SUZANNE PRATT: Joining us again tonight to talk about the grilling of BP CEO Tony Hayward today in Washington is Dean Crutchfield. He is a senior partner at Method, a New York firm that specializes in building corporate brands. Dean, welcome back to the program.
DEAN CRUTCHFIELD, SENIOR PARTNER, METHOD: It’s great to be back Suzanne.
PRATT: So how would you grade Tony Hayward’s performance today?
CRUTCHFIELD: It might have been a long day for Tony Hayward, but it was an even longer day for the American public. It’s estimating another 2 1/2 millions gallons of oil are spewing out into the Gulf as we speak. Let’s face it, matters are at a division of deep regret. BP is mired in litigation, criminal accusations, skullduggery and smear and Tony is the face of that enemy.
PRATT: So why do you think he was so evasive with his answers and why did he seem to skirt most of the questions?
CRUTCHFIELD: I think it was perfectly legally done what he did but what he didn’t do was face the catastrophe that’s unveiled itself and he didn’t give us the answers we needed. There are still big questions about who specifically was responsible for this. Why did it happen? What’s the clean-up strategy? When’s going to be over and where does the American taxpayer have to play a role in this whole debacle. So what he could have done, should have done, was answered the questions better — what he did do was play the legal role and it didn’t come over in the way that it should have.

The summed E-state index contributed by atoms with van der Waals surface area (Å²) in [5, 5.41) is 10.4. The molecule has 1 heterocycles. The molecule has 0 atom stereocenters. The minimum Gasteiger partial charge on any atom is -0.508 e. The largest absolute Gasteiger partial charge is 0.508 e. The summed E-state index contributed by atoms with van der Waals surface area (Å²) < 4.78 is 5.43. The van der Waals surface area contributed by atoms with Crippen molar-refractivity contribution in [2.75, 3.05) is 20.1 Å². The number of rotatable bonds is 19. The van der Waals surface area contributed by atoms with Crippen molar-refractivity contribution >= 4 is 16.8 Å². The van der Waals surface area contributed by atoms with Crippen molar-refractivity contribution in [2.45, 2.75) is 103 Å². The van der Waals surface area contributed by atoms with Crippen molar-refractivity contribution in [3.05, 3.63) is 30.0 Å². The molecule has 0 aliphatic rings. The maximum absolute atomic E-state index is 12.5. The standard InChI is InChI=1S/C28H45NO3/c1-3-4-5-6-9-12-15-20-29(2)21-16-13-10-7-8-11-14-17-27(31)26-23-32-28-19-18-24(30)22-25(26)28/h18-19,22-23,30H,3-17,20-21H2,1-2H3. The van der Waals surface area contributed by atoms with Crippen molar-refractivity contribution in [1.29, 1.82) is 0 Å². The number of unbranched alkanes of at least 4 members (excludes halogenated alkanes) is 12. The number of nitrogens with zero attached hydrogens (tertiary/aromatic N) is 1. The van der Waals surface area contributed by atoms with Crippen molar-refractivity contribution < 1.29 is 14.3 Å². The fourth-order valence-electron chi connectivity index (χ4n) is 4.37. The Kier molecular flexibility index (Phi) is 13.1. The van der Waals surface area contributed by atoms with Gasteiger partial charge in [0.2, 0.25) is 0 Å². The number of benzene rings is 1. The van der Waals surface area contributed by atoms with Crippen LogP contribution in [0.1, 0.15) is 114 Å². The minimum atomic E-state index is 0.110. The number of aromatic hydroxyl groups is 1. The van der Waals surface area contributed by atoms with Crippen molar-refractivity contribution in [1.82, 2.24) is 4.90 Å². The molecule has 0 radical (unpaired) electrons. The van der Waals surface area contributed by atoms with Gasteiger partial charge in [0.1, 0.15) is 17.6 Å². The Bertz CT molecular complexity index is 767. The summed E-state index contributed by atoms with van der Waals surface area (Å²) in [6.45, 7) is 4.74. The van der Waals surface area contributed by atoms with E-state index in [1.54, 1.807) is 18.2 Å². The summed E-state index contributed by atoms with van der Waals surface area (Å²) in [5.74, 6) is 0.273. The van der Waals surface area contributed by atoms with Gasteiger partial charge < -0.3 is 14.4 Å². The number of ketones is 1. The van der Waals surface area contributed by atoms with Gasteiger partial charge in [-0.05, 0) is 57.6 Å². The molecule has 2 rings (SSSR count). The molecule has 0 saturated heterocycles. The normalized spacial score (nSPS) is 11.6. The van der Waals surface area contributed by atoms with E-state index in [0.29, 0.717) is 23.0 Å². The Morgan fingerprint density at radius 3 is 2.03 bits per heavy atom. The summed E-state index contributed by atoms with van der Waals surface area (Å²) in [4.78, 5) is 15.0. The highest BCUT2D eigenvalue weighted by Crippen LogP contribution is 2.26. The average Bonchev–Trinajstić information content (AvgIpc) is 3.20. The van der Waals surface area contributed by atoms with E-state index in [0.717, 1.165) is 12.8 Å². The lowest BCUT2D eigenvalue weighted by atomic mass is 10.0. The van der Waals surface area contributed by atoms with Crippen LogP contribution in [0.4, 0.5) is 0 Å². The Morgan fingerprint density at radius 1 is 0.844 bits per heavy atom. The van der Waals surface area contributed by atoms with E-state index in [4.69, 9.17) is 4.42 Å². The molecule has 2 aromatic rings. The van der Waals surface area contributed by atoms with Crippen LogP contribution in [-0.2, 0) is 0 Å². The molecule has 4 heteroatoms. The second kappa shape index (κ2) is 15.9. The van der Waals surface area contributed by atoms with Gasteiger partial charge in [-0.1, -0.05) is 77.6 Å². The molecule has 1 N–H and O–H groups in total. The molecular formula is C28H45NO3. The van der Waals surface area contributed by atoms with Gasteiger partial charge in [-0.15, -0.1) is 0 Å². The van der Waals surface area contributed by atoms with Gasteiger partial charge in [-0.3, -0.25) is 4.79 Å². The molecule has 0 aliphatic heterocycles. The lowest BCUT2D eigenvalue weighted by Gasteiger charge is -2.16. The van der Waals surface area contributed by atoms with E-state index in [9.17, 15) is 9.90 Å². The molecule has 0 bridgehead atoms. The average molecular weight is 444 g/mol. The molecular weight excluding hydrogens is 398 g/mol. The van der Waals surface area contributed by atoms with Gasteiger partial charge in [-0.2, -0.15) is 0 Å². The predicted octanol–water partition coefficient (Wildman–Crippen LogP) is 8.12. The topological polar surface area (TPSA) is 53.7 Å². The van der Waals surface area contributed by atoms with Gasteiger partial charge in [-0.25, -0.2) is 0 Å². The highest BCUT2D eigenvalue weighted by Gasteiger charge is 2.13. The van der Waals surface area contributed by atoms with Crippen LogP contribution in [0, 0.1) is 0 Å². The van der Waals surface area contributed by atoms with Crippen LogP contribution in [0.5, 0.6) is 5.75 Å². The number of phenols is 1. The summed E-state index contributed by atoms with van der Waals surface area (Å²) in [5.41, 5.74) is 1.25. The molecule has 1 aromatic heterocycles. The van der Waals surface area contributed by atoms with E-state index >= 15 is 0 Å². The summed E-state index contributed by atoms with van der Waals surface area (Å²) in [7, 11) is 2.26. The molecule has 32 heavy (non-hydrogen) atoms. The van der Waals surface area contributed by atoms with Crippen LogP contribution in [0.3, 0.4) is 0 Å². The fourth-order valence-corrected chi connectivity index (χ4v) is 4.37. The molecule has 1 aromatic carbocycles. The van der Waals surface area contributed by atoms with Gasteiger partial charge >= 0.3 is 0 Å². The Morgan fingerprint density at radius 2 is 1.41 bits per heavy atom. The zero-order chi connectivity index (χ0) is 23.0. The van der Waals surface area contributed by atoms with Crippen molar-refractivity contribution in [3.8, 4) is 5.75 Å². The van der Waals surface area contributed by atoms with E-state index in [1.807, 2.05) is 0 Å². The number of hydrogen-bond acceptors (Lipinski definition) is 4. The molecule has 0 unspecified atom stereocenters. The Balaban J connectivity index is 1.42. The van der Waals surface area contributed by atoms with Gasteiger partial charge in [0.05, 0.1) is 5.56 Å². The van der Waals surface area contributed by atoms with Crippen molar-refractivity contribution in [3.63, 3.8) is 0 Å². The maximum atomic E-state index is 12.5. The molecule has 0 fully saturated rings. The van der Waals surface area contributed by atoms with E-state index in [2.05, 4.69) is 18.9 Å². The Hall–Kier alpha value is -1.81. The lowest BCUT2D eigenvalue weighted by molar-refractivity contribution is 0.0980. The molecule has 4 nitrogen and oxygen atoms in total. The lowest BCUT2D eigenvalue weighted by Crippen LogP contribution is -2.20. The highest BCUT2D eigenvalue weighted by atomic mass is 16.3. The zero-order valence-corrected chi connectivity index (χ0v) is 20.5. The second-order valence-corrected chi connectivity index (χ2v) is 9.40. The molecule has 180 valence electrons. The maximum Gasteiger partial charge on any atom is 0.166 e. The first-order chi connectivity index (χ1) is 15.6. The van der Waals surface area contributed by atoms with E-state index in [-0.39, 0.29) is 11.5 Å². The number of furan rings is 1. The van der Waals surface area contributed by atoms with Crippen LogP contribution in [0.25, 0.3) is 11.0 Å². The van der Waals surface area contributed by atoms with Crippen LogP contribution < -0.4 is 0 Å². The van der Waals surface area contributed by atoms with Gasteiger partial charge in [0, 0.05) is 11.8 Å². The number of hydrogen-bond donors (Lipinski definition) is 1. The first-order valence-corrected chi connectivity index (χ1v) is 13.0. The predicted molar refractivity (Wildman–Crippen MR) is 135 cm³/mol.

PRATT: So what if Hayward’s performance mean for the imagine of BP?
CRUTCHFIELD: It sank even deeper and darker today. I think that all of us were very frustrated by what we saw. We saw a lot of legal shenanigans. In fact it was beached on a sludge bank of corporate puff.
PRATT: So do you think he keeps his job?
CRUTCHFIELD: I think eventually we will not have his job. I think we’ll see Svanberg move more into the position of being the public face. I think after this debacle he’ll have to see it through, but I don’t think he has a long-term role at BP as its CEO and we’ve even got Medvedev of Russia saying BP might not have a long history itself going forward.
PRATT: So what do you think about that? Do you agree with that?
CRUTCHFIELD: I think there are some big issues going forward here. They’re trying to maintain their business. They are a commercial operation. We’ve seen large and big oil companies turn around. We’ve seen major companies face catastrophe and get through it. I’m sure BP can do that, but as to the workings of the market and its value going forward and whether it’s an ideal target for someone like Shell to take it over, we’ll have to wait and see. But there’s no guarantee that BP has a long tenure ahead of it including the CEO Tony Hayward.
PRATT: Thank you Dean again for joining us tonight.
CRUTCHFIELD: My pleasure. Thank you very much.
PRATT: Our guest Dean Crutchfield, senior partner at Method.